In a welcome move, Kate Brown has commuted the sentences of all death row inmates, just weeks before leaving office.
The governor of Oregon, Kate Brown announced Tuesday that she is commuting the sentences of all of the state’s 17 inmates awaiting execution, saying all of their death sentences will be changed to life in prison without the possibility of parole.
Brown, who has less than a month remaining in office, said she was using her executive clemency powers to commute the sentences and that her order will take effect on Wednesday.
“I have long believed that justice is not advanced by taking a life, and the state should not be in the business of executing people – even if a terrible crime placed them in prison,” Brown said in a statement.
Oregon has not executed a prisoner since 1997. In Brown’s first news conference after she became governor in 2015, the Democrat announced she would continue a moratorium on the death penalty imposed by her predecessor, former Governor John Kitzhaber.
In Oregon, Brown is known for exercising her authority to grant clemency.
During the coronavirus pandemic, Brown granted clemency to nearly 1,000 people convicted of crimes. Two district attorneys, along with family members of crime victims, sued the governor and other state officials to stop the clemency actions. But the Oregon court of appeals ruled in August that she acted within her authority.
While moratoriums are at least something, it still leaves the possibility of people being executed if the moratorium is lifted by a new governor. Commuting of the death sentence is irreversible.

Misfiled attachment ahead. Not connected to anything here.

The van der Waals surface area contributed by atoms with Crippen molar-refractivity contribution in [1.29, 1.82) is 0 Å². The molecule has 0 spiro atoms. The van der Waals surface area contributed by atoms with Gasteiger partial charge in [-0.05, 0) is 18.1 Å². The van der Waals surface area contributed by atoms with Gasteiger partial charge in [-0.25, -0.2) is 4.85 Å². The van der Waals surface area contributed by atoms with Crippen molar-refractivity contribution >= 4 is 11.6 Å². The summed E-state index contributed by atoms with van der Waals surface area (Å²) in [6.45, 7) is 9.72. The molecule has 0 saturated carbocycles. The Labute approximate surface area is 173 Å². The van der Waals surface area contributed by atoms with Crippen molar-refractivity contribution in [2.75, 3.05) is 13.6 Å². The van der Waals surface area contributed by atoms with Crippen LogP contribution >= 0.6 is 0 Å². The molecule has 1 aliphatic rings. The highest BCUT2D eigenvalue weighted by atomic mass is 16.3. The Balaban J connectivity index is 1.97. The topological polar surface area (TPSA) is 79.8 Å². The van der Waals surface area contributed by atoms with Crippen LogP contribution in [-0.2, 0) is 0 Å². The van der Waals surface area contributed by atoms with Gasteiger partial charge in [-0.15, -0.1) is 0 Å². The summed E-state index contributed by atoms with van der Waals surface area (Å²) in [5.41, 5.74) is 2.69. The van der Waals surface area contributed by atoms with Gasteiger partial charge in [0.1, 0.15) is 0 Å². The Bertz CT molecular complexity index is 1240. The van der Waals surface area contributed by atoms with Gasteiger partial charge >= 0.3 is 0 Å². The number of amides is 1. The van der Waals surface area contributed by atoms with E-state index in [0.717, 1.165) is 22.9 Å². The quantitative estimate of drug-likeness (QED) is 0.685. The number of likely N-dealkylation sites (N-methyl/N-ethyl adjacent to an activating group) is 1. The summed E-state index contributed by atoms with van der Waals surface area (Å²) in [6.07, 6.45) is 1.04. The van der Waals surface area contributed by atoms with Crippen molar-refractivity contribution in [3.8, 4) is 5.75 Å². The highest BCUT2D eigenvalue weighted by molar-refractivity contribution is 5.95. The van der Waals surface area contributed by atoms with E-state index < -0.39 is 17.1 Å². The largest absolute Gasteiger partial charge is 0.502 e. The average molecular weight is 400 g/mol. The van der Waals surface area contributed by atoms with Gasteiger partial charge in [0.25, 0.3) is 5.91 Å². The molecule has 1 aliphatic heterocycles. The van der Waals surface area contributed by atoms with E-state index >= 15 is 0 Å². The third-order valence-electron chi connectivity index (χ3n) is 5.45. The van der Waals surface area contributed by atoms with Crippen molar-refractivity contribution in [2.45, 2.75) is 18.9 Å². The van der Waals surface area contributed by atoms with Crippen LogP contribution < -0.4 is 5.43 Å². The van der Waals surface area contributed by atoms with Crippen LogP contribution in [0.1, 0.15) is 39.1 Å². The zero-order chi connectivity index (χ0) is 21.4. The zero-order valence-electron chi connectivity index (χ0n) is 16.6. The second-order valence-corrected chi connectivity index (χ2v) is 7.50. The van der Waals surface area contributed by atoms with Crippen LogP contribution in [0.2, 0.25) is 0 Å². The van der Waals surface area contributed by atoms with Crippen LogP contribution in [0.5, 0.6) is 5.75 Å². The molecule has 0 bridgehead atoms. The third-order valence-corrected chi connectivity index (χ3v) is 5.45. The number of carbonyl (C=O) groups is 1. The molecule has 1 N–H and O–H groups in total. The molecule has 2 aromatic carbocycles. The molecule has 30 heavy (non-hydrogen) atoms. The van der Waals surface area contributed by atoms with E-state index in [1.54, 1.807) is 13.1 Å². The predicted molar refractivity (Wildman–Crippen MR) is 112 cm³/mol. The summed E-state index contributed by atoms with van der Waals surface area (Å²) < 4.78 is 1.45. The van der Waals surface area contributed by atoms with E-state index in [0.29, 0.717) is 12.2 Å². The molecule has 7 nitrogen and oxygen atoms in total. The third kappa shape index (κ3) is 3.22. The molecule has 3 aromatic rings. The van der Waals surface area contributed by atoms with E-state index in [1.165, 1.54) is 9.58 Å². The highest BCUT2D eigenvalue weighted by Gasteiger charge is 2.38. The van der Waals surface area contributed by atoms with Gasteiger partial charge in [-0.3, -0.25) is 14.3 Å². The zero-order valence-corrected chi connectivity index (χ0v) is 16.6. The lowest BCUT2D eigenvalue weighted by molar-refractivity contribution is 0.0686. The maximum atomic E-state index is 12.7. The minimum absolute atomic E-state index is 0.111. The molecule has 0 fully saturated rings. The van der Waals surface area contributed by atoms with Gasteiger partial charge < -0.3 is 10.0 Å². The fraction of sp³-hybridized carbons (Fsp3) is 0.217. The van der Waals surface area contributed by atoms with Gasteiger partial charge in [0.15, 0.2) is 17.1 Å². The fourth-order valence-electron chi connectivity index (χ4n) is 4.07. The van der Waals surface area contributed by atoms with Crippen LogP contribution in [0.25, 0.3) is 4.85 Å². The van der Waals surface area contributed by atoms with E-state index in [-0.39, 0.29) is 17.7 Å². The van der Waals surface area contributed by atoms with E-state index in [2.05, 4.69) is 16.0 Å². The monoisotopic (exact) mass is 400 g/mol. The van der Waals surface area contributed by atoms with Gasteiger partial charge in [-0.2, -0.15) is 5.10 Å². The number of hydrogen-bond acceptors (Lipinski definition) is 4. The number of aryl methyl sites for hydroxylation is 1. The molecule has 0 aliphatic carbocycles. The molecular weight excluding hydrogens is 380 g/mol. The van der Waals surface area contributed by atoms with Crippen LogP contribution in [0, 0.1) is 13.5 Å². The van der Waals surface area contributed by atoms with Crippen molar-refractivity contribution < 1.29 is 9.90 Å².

I hope more and more states move to end the death penalty. Failing that, governors should commute the death penalty. Failing that, they should declare a moratorium. The goal of any move short of eliminating the death penalty should be to make carrying it out so rare that people see it as a shocking event, not as a routine part of the criminal justice system.
A growing number of states have restricted or halted capital punishment. California has had a moratorium on executions since 2019, and the Democratic governor, Gavin Newsom, has begun to move all condemned inmates into general population prisons in a staggered closing of death row.
Bills were introduced this year in 15 state legislatures as well as the US Congress proposing abolition of the death penalty, with two states in particular – Utah and Ohio – making strides in that direction. Oregon remains technically one of 27 death penalty states, though the number of states which actively kill prisoners is vastly smaller.
This year only five states carried out executions: Alabama, Arizona, Oklahoma, Missouri and Texas. A sixth, Mississippi, was scheduled to execute Thomas Loden, a former US marine convicted of murdering a 16-year-old girl in 2000, on Wednesday.
Things are moving in the right direction.